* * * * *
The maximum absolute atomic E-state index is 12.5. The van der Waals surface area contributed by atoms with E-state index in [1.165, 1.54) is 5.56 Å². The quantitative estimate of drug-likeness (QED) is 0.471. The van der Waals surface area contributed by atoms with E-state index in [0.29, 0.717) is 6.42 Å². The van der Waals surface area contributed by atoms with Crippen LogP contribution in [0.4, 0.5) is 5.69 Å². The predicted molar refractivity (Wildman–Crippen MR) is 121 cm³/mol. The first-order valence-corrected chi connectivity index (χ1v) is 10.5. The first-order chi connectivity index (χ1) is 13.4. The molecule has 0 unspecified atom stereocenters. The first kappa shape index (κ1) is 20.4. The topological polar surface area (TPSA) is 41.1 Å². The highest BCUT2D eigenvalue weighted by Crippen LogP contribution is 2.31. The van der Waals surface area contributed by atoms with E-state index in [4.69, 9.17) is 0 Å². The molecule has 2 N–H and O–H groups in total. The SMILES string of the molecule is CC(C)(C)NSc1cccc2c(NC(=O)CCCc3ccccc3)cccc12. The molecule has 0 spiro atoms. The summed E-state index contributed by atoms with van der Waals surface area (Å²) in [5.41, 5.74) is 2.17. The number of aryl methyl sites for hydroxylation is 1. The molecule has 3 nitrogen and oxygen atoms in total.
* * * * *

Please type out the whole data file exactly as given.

The maximum absolute atomic E-state index is 12.5. The van der Waals surface area contributed by atoms with E-state index in [1.165, 1.54) is 5.56 Å². The quantitative estimate of drug-likeness (QED) is 0.471. The van der Waals surface area contributed by atoms with E-state index in [0.29, 0.717) is 6.42 Å². The van der Waals surface area contributed by atoms with Crippen LogP contribution in [0.4, 0.5) is 5.69 Å². The predicted molar refractivity (Wildman–Crippen MR) is 121 cm³/mol. The first-order valence-corrected chi connectivity index (χ1v) is 10.5. The first-order chi connectivity index (χ1) is 13.4. The molecule has 0 unspecified atom stereocenters. The first kappa shape index (κ1) is 20.4. The topological polar surface area (TPSA) is 41.1 Å². The highest BCUT2D eigenvalue weighted by Crippen LogP contribution is 2.31. The van der Waals surface area contributed by atoms with E-state index in [4.69, 9.17) is 0 Å². The molecule has 2 N–H and O–H groups in total. The SMILES string of the molecule is CC(C)(C)NSc1cccc2c(NC(=O)CCCc3ccccc3)cccc12. The molecule has 0 spiro atoms. The summed E-state index contributed by atoms with van der Waals surface area (Å²) in [5.41, 5.74) is 2.17. The number of aryl methyl sites for hydroxylation is 1. The molecule has 3 nitrogen and oxygen atoms in total.